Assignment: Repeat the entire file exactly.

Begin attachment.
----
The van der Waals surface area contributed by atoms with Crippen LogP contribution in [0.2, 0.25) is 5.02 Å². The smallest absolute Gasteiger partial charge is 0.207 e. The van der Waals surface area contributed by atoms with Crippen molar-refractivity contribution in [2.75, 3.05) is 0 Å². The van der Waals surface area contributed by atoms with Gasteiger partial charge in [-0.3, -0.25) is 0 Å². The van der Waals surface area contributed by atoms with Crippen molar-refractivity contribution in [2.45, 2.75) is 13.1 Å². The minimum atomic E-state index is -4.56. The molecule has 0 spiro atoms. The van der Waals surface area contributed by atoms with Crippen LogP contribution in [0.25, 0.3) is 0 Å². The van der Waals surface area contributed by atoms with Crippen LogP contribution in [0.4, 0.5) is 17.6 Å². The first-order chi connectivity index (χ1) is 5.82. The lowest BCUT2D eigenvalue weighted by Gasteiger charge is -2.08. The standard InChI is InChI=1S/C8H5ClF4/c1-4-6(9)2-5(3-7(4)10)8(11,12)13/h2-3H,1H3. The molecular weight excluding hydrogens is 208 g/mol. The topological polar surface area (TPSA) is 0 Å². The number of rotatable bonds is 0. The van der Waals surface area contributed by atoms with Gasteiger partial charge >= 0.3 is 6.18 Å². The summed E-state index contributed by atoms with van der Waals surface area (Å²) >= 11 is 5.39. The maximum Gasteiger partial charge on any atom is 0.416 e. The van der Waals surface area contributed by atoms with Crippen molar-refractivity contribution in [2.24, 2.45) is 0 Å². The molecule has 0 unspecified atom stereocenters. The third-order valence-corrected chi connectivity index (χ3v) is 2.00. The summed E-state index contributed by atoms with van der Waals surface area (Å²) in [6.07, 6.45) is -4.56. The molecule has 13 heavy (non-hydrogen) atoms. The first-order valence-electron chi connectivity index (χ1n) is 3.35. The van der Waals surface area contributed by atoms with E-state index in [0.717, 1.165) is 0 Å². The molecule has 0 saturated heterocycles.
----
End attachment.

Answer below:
The van der Waals surface area contributed by atoms with Crippen LogP contribution in [0.2, 0.25) is 5.02 Å². The smallest absolute Gasteiger partial charge is 0.207 e. The van der Waals surface area contributed by atoms with Crippen molar-refractivity contribution in [2.75, 3.05) is 0 Å². The van der Waals surface area contributed by atoms with Gasteiger partial charge in [-0.3, -0.25) is 0 Å². The van der Waals surface area contributed by atoms with Crippen molar-refractivity contribution in [2.45, 2.75) is 13.1 Å². The minimum atomic E-state index is -4.56. The molecule has 0 spiro atoms. The van der Waals surface area contributed by atoms with Crippen LogP contribution in [0.25, 0.3) is 0 Å². The van der Waals surface area contributed by atoms with Crippen LogP contribution in [0.4, 0.5) is 17.6 Å². The first-order chi connectivity index (χ1) is 5.82. The lowest BCUT2D eigenvalue weighted by Gasteiger charge is -2.08. The standard InChI is InChI=1S/C8H5ClF4/c1-4-6(9)2-5(3-7(4)10)8(11,12)13/h2-3H,1H3. The molecular weight excluding hydrogens is 208 g/mol. The topological polar surface area (TPSA) is 0 Å². The number of rotatable bonds is 0. The van der Waals surface area contributed by atoms with Gasteiger partial charge >= 0.3 is 6.18 Å². The summed E-state index contributed by atoms with van der Waals surface area (Å²) >= 11 is 5.39. The maximum Gasteiger partial charge on any atom is 0.416 e. The van der Waals surface area contributed by atoms with Crippen molar-refractivity contribution in [2.24, 2.45) is 0 Å². The molecule has 0 unspecified atom stereocenters. The third-order valence-corrected chi connectivity index (χ3v) is 2.00. The summed E-state index contributed by atoms with van der Waals surface area (Å²) in [6.07, 6.45) is -4.56. The molecule has 13 heavy (non-hydrogen) atoms. The first-order valence-electron chi connectivity index (χ1n) is 3.35. The van der Waals surface area contributed by atoms with E-state index in [0.717, 1.165) is 0 Å². The molecule has 0 saturated heterocycles.